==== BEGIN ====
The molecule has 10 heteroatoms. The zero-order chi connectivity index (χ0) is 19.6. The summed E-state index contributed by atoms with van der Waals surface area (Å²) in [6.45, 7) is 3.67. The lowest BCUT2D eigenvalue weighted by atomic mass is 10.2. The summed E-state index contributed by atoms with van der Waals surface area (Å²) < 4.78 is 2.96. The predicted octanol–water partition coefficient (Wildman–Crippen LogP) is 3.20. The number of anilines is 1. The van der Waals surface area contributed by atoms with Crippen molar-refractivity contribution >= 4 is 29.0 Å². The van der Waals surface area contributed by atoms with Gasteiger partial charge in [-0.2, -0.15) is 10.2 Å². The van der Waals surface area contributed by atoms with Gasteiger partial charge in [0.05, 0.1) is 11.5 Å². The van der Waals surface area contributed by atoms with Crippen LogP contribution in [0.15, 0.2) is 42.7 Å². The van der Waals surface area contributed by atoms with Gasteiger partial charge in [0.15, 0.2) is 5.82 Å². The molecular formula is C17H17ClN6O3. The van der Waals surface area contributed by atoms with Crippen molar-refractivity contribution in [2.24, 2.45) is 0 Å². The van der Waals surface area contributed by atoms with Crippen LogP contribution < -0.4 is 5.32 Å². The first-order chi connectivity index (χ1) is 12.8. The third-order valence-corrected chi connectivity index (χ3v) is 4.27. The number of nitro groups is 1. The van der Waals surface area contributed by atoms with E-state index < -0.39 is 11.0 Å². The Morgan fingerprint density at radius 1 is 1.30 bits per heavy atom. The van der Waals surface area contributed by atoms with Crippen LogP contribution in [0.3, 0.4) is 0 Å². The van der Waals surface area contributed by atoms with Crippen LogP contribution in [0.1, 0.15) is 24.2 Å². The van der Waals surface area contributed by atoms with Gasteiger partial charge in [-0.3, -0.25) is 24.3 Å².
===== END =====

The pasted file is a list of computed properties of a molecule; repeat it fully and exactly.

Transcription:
The molecule has 10 heteroatoms. The zero-order chi connectivity index (χ0) is 19.6. The summed E-state index contributed by atoms with van der Waals surface area (Å²) in [6.45, 7) is 3.67. The lowest BCUT2D eigenvalue weighted by atomic mass is 10.2. The summed E-state index contributed by atoms with van der Waals surface area (Å²) < 4.78 is 2.96. The predicted octanol–water partition coefficient (Wildman–Crippen LogP) is 3.20. The number of anilines is 1. The van der Waals surface area contributed by atoms with Crippen molar-refractivity contribution >= 4 is 29.0 Å². The van der Waals surface area contributed by atoms with Gasteiger partial charge in [-0.2, -0.15) is 10.2 Å². The van der Waals surface area contributed by atoms with Gasteiger partial charge in [0.05, 0.1) is 11.5 Å². The van der Waals surface area contributed by atoms with Crippen LogP contribution in [0.15, 0.2) is 42.7 Å². The van der Waals surface area contributed by atoms with Gasteiger partial charge in [0.15, 0.2) is 5.82 Å². The molecular formula is C17H17ClN6O3. The van der Waals surface area contributed by atoms with Crippen molar-refractivity contribution in [2.24, 2.45) is 0 Å². The van der Waals surface area contributed by atoms with Crippen LogP contribution < -0.4 is 5.32 Å². The first-order chi connectivity index (χ1) is 12.8. The third-order valence-corrected chi connectivity index (χ3v) is 4.27. The number of nitro groups is 1. The van der Waals surface area contributed by atoms with E-state index < -0.39 is 11.0 Å². The Morgan fingerprint density at radius 1 is 1.30 bits per heavy atom. The van der Waals surface area contributed by atoms with Crippen LogP contribution in [0.3, 0.4) is 0 Å². The van der Waals surface area contributed by atoms with Crippen LogP contribution in [0.1, 0.15) is 24.2 Å². The van der Waals surface area contributed by atoms with Gasteiger partial charge in [-0.3, -0.25) is 24.3 Å².